It’s a real pleasure to welcome Kendra Smith to the blog today. Kendra’s first novel ‘Jacaranda Wife’ was published by Endeavour Press in March. It has been hugely successful and a few weeks ago was #1 on Kindle in Australia. I’ll hand over to Kendra to tell you more. Alys x
What inspired you to write Jacaranda Wife? Life. We had recently moved back to Australia and whilst I absolutely love the country, it was a time of great upheaval for me. I wanted my heroine to grapple with conflicting thoughts and issues and, at the time, I was exploring the idea of where ‘home’ is. Also, I was missing using words. I’d started typing away as the baby napped and scribbled notes where I could. Funnily enough, as the kids were young, it was one of the busiest times as a mum, but I really needed a creative outlet. Finding new and fun ways to stack the dishwasher wasn’t quite working for me – and neither was a great Australian stay-at-home mums’ sport – cake baking & icing. I was terrible at it! So I found my outlet on the computer instead.
What are your biggest influences as writer?
I think everyday life is. I would find it hard not to capture things with words. My husband often says to me, ‘your brain is so busy!’ That’s what I try to put down on paper, all my thoughts and the emotions of life. I also play with dialogue in my head on the school run, and end up feeling a bit startled as I pull up outside the school, as my head has been somewhere else. Of course, other writers inspire me, too, and how brilliantly they write, how they can capture the essence of something in a few words and how writing styles can differ so much and convey so much emotion in one sentence.
Do you think being a journalist previously helped you to get established as an author?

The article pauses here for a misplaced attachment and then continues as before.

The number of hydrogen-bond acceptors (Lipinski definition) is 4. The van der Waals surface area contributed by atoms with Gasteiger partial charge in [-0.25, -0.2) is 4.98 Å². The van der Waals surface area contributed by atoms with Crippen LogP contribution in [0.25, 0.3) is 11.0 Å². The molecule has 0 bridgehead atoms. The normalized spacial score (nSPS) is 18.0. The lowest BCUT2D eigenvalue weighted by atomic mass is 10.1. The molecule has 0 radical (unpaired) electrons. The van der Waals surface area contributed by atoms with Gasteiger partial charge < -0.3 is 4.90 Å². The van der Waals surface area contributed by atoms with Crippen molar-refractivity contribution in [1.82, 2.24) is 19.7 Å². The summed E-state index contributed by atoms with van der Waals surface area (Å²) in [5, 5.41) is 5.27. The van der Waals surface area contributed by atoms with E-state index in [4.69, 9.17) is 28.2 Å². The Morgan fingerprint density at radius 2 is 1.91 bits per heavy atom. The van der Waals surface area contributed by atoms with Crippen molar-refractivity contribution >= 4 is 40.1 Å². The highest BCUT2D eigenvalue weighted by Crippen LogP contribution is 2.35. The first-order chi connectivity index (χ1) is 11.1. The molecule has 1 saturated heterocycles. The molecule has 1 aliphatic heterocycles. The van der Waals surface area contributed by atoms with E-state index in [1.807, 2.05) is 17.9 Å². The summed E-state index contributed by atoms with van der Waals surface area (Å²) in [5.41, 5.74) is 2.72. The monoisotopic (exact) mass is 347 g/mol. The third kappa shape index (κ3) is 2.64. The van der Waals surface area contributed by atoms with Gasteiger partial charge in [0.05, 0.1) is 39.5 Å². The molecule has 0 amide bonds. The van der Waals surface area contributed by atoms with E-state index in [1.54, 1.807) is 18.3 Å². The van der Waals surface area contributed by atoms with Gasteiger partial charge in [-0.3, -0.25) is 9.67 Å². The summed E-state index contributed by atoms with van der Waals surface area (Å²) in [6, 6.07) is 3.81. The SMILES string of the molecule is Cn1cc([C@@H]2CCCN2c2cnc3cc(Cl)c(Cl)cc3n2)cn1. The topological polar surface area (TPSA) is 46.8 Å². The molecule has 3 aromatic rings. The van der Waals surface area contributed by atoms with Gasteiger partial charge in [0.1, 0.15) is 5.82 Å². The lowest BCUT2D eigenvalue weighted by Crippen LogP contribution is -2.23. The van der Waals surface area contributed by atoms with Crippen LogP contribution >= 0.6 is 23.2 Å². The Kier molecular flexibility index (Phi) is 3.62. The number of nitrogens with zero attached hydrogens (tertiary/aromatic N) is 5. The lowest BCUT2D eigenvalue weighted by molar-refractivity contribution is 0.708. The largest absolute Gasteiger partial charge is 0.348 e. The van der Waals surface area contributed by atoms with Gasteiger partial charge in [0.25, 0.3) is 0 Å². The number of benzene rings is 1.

I think being a journalist meant that I am used to working with words and enjoy writing. The idea of penning, say 1,000 words from the off didn’t phase me, as it might do some other non-writers. But in a funny way, it hindered me for a while. For years you are taught to write about facts. Is this true? What backs it up? What are the figures for this trend, how can we explain it? The stress of editing on a national woman’s title never leaves you, as I’d remember how I’d look over the copy and wonder if it had been checked properly, when you found yourself ringing the writer to say, ‘so when you say that the coffee was black, was it actually black, can you remember it being black? What kind of black?’ And then realising that you took your job far too seriously.
When it came to fiction, I felt like I was free-falling; all my normal guide ropes for writing had vanished, I had to hold onto new ones. I spent a lot of time reading about how to write fiction: I was playing in a totally new playground this time and wasn’t always sure what the rules were. I remember thinking, once I got into my stride, ‘I’m making this up!’ as I tapped away at the keyboard, and was feeling slightly guilty! But it was fun, I was learning all the time – in fact, you never stop, do you?
How important do you think the old saying ‘write what you know’ is?
I think it can be very important, because then the writing will be from the heart. Also, I really feel you need to have lived a bit of life before you can write. Wasn’t it Joanna Trollope who said you can only create your ‘best works’ after you are 35? She felt that you needed life to have ‘knocked you about a bit’? I think that’s true. You have stories, feelings and emotions which you simply couldn’t mine out of yourself, say, in your early 20s.
As for writing about what you know, for me, having lived in Australia on and off for almost 10 years, I wanted to capture some of the essence of the country, some of the challenges it presents to you when you first get there (humorous and emotional ones) and I also wanted to remember its beauty and spirit; so for me, I certainly did write about ‘what I knew.’ Equally, however, you need to do your research and talk to people if you are ‘covering’ a topic or emotional situation that you know nothing about. For example, you need to read about or interview someone concerning about a particular journey they have had (IVF, cancer, bereavement, sibling rivalry etc) in order to be able to create believable characters who have travelled down the same road.
What’s been your writing highlight so far?
I think reaching the number one spot in the Australia Kindle charts a couple of weeks ago, really was one of my absolute highlights. My husband came home and with a lovely bottle of pink champagne that night – it matches the cover! It was such a marker for me, for all the hard work, that it had reached that spot. So, thank you, Aussie readers!